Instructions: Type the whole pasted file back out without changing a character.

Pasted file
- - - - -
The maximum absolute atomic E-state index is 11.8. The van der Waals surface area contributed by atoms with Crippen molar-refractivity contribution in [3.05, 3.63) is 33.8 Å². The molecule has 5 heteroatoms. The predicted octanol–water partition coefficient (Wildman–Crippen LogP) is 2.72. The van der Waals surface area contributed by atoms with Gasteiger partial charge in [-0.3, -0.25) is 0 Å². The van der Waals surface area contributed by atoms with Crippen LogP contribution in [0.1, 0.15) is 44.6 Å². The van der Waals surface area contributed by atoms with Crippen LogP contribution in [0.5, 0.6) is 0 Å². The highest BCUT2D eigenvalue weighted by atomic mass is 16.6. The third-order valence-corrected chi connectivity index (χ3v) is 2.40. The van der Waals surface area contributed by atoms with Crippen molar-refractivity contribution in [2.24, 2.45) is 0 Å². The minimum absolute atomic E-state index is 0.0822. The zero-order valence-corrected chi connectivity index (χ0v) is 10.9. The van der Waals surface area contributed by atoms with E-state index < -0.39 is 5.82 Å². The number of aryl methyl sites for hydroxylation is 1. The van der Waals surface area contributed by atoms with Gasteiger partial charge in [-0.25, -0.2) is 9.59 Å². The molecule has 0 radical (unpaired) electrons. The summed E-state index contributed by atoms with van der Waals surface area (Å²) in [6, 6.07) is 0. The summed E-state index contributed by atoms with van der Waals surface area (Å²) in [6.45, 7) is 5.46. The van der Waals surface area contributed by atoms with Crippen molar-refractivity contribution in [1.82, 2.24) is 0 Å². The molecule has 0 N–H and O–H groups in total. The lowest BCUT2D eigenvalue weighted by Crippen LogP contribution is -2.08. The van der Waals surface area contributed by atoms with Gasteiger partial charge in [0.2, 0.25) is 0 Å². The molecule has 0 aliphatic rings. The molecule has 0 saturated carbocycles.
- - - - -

The maximum absolute atomic E-state index is 11.8. The van der Waals surface area contributed by atoms with Crippen molar-refractivity contribution in [3.05, 3.63) is 33.8 Å². The molecule has 5 heteroatoms. The predicted octanol–water partition coefficient (Wildman–Crippen LogP) is 2.72. The van der Waals surface area contributed by atoms with Gasteiger partial charge in [-0.3, -0.25) is 0 Å². The van der Waals surface area contributed by atoms with Crippen LogP contribution in [0.1, 0.15) is 44.6 Å². The van der Waals surface area contributed by atoms with Crippen LogP contribution in [0.5, 0.6) is 0 Å². The highest BCUT2D eigenvalue weighted by atomic mass is 16.6. The third-order valence-corrected chi connectivity index (χ3v) is 2.40. The van der Waals surface area contributed by atoms with Crippen molar-refractivity contribution in [2.24, 2.45) is 0 Å². The minimum absolute atomic E-state index is 0.0822. The zero-order valence-corrected chi connectivity index (χ0v) is 10.9. The van der Waals surface area contributed by atoms with E-state index < -0.39 is 5.82 Å². The number of aryl methyl sites for hydroxylation is 1. The van der Waals surface area contributed by atoms with Gasteiger partial charge in [-0.25, -0.2) is 9.59 Å². The molecule has 0 radical (unpaired) electrons. The summed E-state index contributed by atoms with van der Waals surface area (Å²) in [6, 6.07) is 0. The summed E-state index contributed by atoms with van der Waals surface area (Å²) in [6.45, 7) is 5.46. The van der Waals surface area contributed by atoms with Crippen molar-refractivity contribution in [1.82, 2.24) is 0 Å². The molecule has 0 N–H and O–H groups in total. The lowest BCUT2D eigenvalue weighted by Crippen LogP contribution is -2.08. The van der Waals surface area contributed by atoms with Gasteiger partial charge in [0.2, 0.25) is 0 Å². The molecule has 0 aliphatic rings. The molecule has 0 saturated carbocycles.